My two DAWs of choice are Logic and Ableton. I do most of my productions in Logic, and then move them across to Ableton for live performance. It can be quite tricky to decide on how to move elements of your Logic project across for live performance, so in this article we'll explore some tips on the best way to do this. Even though I am using Logic, the same principles can be applied if you are producing in other DAW as the focus is on moving these projects across to Ableton for live/DJ-ing performances.
My Logic projects usually include about 20 or so tracks. These projects include different drum elements, bass sounds, synths, and sound effects.
A typical Logic Pro project.
I don’t want to pull each element across, as this will make my Ableton project quite bulky. What I want to do is look for elements I can combine together, and bounce out these as stems for Ableton. I have decided on the following as stems for Ableton:
Together all these stems will encompass my whole mix.
Export the stems out at the project's sample rate and the 24-bit depth to retain the quality of the audio.
I have broken these stems down even further so that I will have more flexibility within Ableton. For example there's an Intro, Verse 01, Chorus, Verse 02, Chorus, Drop, Breakdown. Using these different sections I will be able to jump between different clips and launch them on the fly in Ableton if I wish to change my arrangement structure in realtime. Make note of the tempo of your project in your DAW as this will be necessary to input when we move across to Ableton.
In Ableton, create audio tracks for the different stems. I have pulled these audio stems across onto their respective audio tracks. Some of these audio files may be out of sync as Ableton will try and calculate the tempo of the files automatically.
The stems in the Ableton project.
Here is where knowing the original tempo is necessary. Make sure Ableton is set to the correct tempo. Go into each of these audio clips and enable the Warp, and the Loop functions. As long as you were working with a fixed tempo in your previous DAW, there shouldn’t be any problems with the timing, but it's good practice to take a listen through each audio clip and see if all sounds correct.
Also make sure that the Seg. BPM is set to the correct tempo. Ableton tries to predict the tempo and may sometimes be wrong. For example, on some of my clips Ableton picked up that the tempo was 80 BPM. So I had to go in and change the clip Seg. BPM to 160. You can also choose different warp modes for each of these clips. I have chosen Beats with the Transients Preserve setting as this algorithm sounds the most transparent with all my clips playing together, but you can go through these and see which one sounds best with your clips.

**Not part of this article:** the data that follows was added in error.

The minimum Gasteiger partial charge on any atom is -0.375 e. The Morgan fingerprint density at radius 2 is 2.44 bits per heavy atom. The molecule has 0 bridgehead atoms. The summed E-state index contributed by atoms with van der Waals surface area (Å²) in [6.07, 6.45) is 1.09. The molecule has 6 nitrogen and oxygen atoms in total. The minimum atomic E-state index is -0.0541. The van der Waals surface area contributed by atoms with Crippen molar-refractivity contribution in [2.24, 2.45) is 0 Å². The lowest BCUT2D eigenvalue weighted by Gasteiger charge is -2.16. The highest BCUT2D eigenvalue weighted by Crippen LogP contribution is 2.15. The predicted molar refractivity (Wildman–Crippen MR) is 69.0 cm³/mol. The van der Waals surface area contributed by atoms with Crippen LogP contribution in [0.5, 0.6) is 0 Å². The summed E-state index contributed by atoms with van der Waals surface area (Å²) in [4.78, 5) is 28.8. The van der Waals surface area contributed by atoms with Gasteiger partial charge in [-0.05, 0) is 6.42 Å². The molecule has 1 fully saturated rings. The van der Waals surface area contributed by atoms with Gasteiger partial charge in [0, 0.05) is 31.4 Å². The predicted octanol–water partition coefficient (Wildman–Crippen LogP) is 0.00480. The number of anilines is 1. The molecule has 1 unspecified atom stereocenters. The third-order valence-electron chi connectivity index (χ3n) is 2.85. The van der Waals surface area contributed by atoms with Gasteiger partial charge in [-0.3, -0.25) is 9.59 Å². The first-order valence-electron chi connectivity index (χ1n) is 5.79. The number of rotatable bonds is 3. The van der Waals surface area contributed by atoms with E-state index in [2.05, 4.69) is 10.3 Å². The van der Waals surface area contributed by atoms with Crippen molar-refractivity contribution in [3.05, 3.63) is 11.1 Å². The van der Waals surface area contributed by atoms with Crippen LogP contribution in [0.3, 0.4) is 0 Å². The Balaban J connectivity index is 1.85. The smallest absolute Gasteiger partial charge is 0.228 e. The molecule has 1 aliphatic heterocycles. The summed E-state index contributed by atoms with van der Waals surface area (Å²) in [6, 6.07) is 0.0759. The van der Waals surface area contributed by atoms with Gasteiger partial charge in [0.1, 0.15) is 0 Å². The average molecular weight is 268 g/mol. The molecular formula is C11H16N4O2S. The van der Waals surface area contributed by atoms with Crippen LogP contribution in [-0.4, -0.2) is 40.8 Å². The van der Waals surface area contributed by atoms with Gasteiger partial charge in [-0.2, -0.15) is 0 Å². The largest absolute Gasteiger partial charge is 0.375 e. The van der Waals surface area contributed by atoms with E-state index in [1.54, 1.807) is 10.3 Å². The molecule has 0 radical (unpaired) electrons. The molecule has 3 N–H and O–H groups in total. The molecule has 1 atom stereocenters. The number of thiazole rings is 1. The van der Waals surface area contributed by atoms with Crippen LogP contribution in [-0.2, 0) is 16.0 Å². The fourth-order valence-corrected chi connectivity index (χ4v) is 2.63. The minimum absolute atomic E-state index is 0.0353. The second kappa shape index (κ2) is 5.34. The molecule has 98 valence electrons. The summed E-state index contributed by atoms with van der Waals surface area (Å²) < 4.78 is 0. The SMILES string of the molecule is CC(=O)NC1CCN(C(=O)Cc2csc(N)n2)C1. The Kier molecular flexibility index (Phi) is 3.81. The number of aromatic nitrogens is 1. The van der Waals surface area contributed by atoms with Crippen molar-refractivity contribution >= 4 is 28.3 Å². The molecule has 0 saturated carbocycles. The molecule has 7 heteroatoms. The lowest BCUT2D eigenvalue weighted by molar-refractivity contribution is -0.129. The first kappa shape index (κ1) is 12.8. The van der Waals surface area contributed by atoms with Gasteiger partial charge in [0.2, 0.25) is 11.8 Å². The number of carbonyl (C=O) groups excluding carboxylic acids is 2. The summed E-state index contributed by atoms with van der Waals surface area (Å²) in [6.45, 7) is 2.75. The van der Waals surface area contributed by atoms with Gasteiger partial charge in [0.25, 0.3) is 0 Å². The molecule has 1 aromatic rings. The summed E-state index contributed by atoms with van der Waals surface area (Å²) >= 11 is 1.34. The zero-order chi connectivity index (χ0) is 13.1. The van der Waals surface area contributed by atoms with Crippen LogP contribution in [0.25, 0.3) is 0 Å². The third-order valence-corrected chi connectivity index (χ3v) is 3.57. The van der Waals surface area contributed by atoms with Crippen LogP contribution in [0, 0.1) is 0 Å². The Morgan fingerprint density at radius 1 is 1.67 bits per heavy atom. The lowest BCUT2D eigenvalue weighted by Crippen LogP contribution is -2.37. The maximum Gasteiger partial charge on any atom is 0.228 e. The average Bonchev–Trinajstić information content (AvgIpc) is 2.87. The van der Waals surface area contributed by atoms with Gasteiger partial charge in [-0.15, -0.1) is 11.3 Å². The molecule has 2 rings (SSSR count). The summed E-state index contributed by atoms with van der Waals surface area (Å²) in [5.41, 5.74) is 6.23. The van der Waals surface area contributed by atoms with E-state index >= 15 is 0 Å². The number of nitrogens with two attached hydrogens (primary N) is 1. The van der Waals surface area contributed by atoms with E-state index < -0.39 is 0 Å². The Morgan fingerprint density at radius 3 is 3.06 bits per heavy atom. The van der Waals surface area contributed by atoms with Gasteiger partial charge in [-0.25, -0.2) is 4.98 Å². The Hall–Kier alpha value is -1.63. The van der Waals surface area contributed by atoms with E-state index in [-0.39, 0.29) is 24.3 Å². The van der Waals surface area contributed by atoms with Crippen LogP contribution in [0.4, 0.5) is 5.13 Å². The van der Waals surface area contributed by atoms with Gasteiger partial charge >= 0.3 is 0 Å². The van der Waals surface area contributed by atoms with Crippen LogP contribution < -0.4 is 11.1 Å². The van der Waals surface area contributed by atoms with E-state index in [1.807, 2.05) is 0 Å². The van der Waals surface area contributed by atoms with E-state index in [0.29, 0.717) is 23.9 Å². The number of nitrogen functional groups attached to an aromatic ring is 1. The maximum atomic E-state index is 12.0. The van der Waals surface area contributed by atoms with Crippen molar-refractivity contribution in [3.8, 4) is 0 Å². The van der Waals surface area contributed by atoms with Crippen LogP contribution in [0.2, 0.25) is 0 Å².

Warp and Scenes have been created.
Moving between different DAWs can bring ideas to the surface that you may not have had before. For example, on my Kick clip I decided to tweak the Volume Automation on the clip. This brought about a different dynamic within the track that I can use in a Live situation that I would not of thought of in my Logic project. That’s the good thing about working between different DAWs. The different GUI and interface can spark new creative ideas.
Use the strength of each DAW to enhance your creative process.
The great thing now is that when I play back my project in Ableton I can make decisions with the arrangement and create a variety of different versions of the arrangement. I can mix the Kick verse pattern with the Synth Chorus sections and so on….
On my SFX channel, I have also added some sound bites that I can trigger at different times in the Ableton project. This will help create interest at specific points of the performance.
Sound effect triggers setup in Ableton.
As you can see, you can achieve very different (and creative) results if you plan your Ableton performance correctly. By taking the time to choose your stems you'll have more flexibility when performing live.
This is just the tip of the ice-berg with regards to Ableton and live performance. Once you start building on with audio effects and Ableton’s Racks, things can really start getting exciting in a Live context.